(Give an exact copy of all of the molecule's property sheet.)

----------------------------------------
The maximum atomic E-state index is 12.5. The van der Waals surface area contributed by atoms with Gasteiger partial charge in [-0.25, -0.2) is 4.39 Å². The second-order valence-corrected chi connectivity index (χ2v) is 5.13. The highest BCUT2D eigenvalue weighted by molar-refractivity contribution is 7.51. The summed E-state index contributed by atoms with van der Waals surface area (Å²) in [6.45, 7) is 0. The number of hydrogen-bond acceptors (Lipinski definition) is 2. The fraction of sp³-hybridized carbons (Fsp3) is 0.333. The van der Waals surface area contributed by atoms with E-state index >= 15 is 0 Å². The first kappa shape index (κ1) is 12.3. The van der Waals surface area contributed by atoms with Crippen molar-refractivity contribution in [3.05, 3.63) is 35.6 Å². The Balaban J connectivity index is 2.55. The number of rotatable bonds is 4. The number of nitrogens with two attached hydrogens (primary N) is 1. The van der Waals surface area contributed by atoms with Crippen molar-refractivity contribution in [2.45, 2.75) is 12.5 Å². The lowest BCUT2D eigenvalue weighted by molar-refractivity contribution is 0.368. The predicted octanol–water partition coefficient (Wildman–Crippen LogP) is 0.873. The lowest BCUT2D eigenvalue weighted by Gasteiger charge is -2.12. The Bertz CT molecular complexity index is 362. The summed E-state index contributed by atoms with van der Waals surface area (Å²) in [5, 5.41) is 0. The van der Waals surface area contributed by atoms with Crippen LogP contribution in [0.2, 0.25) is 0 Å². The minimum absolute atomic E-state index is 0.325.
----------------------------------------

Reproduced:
The maximum atomic E-state index is 12.5. The van der Waals surface area contributed by atoms with Gasteiger partial charge in [-0.25, -0.2) is 4.39 Å². The second-order valence-corrected chi connectivity index (χ2v) is 5.13. The highest BCUT2D eigenvalue weighted by molar-refractivity contribution is 7.51. The summed E-state index contributed by atoms with van der Waals surface area (Å²) in [6.45, 7) is 0. The number of hydrogen-bond acceptors (Lipinski definition) is 2. The fraction of sp³-hybridized carbons (Fsp3) is 0.333. The van der Waals surface area contributed by atoms with E-state index >= 15 is 0 Å². The first kappa shape index (κ1) is 12.3. The van der Waals surface area contributed by atoms with Crippen molar-refractivity contribution in [3.05, 3.63) is 35.6 Å². The Balaban J connectivity index is 2.55. The number of rotatable bonds is 4. The number of nitrogens with two attached hydrogens (primary N) is 1. The van der Waals surface area contributed by atoms with Crippen molar-refractivity contribution in [2.45, 2.75) is 12.5 Å². The lowest BCUT2D eigenvalue weighted by molar-refractivity contribution is 0.368. The predicted octanol–water partition coefficient (Wildman–Crippen LogP) is 0.873. The lowest BCUT2D eigenvalue weighted by Gasteiger charge is -2.12. The Bertz CT molecular complexity index is 362. The summed E-state index contributed by atoms with van der Waals surface area (Å²) in [5, 5.41) is 0. The van der Waals surface area contributed by atoms with Crippen LogP contribution in [0.2, 0.25) is 0 Å². The minimum absolute atomic E-state index is 0.325.